So…is a CRM upgrade worth it?

That’s your call. If you want help weighing your options, give us a call.

Which Version of Dynamics CRM is right for you?

Download our comparison guide to learn the benefits of moving to Dynamics CRM in the cloud vs staying on-premise.

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Author: Shannon Sheldon, Engagement Manager

The 5 “AHA” Moments for Managed Services Customers

By | CRM, ERP, Managed Services

When customers first begin using MCA Connect Managed Services to get Microsoft Dynamics application support, they don’t always fully understand how managed services really works.

Managed Services for Microsoft Dynamics is relatively uncommon, and our offering is different than what Microsoft and other partners offer for full application support.

What are Managed Services for Microsoft Dynamics?

When companies are first contemplating managed services, they typically have a lot of questions, both for us and to discuss internally:

  • Is managed services “worth it”? Will I add business value?
  • What’s covered / not covered in the managed services plan?
  • Who will I work with? How experienced are they?

Most of those details are covered in our SupportCONNECT brochure (and feel free to reach out if you have questions beyond that.)

Today I am sharing the 5 big “AHA” moments our customers frequently have once they decide to work with our Managed Services Team.

The 5 Big “AHA” Moments for Managed Services Customers

At some point in working with new managed service clients, many say something to us like,

“WOW! I just never realized…”

1.      “…how much faster/better I could get answers – with so much less stress!”

Anyone who has ever experienced a computer problem KNOWS how frustrating it can be to troubleshoot an issue.

Is it the hardware? Software? Plugin? User error?

Dealing with multiple support technicians from multiple vendors is never fun – especially if you have employees and management breathing down your neck to get the system fixed ASAP.

Using Managed Services gives you a single point of contact. Your service delivery manager works with our internal technical, functional, solution architects, infrastructure, and Azure experts; coordinates with ISV providers, and Microsoft resources, all the while keeping you informed. We do all the leg work to get you the answers and options you need to get the issue resolved with minimal effort, time and stress.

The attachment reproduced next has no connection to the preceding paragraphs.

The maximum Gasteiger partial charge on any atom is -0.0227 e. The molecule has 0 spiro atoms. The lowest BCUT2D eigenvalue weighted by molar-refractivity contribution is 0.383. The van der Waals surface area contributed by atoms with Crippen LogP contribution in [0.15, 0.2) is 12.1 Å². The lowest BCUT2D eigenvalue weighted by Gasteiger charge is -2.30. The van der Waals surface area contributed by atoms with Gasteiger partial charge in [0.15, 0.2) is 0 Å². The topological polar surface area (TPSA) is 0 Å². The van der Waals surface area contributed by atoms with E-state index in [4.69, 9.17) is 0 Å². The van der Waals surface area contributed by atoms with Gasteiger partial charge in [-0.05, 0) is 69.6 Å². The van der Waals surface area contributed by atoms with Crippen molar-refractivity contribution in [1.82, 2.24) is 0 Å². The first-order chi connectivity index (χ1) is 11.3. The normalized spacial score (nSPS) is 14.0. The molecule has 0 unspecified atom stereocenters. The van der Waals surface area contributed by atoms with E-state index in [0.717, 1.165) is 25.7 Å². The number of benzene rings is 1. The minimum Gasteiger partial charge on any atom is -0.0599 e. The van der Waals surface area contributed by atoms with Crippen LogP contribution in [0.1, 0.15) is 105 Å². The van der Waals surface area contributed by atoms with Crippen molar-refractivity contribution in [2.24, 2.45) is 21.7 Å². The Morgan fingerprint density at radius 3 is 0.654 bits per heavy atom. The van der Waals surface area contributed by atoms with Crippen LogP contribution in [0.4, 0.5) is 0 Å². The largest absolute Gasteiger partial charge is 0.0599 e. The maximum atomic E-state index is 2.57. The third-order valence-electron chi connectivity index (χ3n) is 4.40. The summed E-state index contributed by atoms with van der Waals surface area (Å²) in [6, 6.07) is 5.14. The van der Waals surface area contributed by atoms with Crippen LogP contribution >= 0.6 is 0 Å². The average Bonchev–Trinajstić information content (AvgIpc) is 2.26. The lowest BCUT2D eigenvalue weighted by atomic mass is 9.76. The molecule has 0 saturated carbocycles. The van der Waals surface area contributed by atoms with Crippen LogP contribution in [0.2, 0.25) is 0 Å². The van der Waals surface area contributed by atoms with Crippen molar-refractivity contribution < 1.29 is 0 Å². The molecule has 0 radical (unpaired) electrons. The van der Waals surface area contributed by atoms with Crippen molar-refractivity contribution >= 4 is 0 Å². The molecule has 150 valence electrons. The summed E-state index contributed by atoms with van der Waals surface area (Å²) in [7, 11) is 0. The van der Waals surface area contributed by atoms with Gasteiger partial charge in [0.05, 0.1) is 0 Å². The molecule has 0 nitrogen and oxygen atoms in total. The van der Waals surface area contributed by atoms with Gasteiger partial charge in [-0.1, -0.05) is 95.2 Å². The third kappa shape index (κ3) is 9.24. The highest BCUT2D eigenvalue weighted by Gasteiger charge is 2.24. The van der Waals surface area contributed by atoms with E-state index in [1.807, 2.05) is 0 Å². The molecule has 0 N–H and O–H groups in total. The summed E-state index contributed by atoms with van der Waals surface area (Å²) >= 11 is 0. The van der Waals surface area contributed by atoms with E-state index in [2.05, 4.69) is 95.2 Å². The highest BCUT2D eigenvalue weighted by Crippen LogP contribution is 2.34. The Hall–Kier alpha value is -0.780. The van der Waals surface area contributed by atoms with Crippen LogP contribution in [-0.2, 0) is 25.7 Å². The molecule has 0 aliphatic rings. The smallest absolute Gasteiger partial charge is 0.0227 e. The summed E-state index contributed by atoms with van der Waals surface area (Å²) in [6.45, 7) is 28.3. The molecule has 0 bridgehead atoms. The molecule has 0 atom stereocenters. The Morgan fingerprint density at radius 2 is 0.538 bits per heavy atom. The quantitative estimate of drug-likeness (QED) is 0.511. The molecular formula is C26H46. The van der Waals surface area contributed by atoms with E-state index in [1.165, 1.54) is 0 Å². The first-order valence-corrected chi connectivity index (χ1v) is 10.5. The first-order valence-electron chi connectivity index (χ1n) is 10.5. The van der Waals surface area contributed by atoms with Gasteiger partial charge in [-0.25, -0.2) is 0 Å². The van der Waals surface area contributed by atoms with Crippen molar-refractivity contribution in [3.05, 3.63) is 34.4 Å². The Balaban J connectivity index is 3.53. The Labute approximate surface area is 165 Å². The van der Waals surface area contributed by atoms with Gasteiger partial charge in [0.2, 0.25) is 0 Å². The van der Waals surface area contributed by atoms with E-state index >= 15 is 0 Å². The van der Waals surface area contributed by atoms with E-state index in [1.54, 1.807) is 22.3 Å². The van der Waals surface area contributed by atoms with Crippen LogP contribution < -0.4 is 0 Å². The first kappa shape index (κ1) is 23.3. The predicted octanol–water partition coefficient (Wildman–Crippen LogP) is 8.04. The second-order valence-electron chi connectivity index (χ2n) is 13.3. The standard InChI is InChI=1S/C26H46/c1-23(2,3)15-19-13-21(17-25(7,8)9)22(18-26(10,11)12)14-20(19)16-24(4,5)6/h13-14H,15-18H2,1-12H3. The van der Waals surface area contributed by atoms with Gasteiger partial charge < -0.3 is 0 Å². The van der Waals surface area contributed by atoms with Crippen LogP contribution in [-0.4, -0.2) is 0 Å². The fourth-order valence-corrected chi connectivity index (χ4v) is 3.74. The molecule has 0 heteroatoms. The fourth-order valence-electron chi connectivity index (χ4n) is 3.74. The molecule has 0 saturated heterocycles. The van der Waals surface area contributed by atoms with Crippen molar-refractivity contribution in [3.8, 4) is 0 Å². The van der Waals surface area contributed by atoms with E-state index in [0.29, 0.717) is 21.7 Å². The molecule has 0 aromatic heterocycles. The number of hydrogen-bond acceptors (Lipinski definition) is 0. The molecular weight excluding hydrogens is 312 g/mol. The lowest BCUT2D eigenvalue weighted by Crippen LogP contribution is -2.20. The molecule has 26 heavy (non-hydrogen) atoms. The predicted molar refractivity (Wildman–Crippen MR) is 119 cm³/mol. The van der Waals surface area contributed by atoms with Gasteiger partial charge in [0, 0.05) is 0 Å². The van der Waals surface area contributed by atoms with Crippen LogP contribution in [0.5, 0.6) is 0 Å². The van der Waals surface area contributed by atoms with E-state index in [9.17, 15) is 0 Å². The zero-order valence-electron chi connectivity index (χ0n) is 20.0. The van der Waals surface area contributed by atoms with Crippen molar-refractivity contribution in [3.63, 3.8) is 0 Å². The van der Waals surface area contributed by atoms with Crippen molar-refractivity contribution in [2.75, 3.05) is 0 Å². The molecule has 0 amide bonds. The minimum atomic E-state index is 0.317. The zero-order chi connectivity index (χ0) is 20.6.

2.    “…why one FTE doing application support wasn’t enough.”

Often to cost-justify using Managed Services, companies will compare the costs of using outside consultants vs. internal full-time employees (FTEs). While this is a standard practice that makes sense in some ways, a lot of times we find our clients don’t have enough work to justify multiple full-time employees. In addition, finding all the required skill sets in one individual is nearly impossible.

A lean manufacturing expert who became a programmer?

That doesn’t exist!

(And if it does, I guarantee that consultant is crazy expensive!)

Every MCA Connect Managed Services client gets assigned three dedicated resources:

  • A service delivery manager
  • A functional lead
  • A technical lead

This team works as an extension of your team. One-third times three is greater than one, because you get the expertise and experience of three different people plus an entire organization backing them up. We are so confident in our team that we offer services on a fixed, unlimited basis.

3.    “…what a pain it used to be to get approvals for work we knew we needed to get done.”

Many companies move to Managed Services because of the predictable cost that they can easily build into their budget. Sometimes they forget what a pain it is to get approval to engage with an external consulting team to get work done.  Once you realize how easy it is to pick up the phone for support without worrying about the cost impact, you’ll feel a whole new sense of freedom. MCA Connect offers fixed price unlimited support to our service desk clients.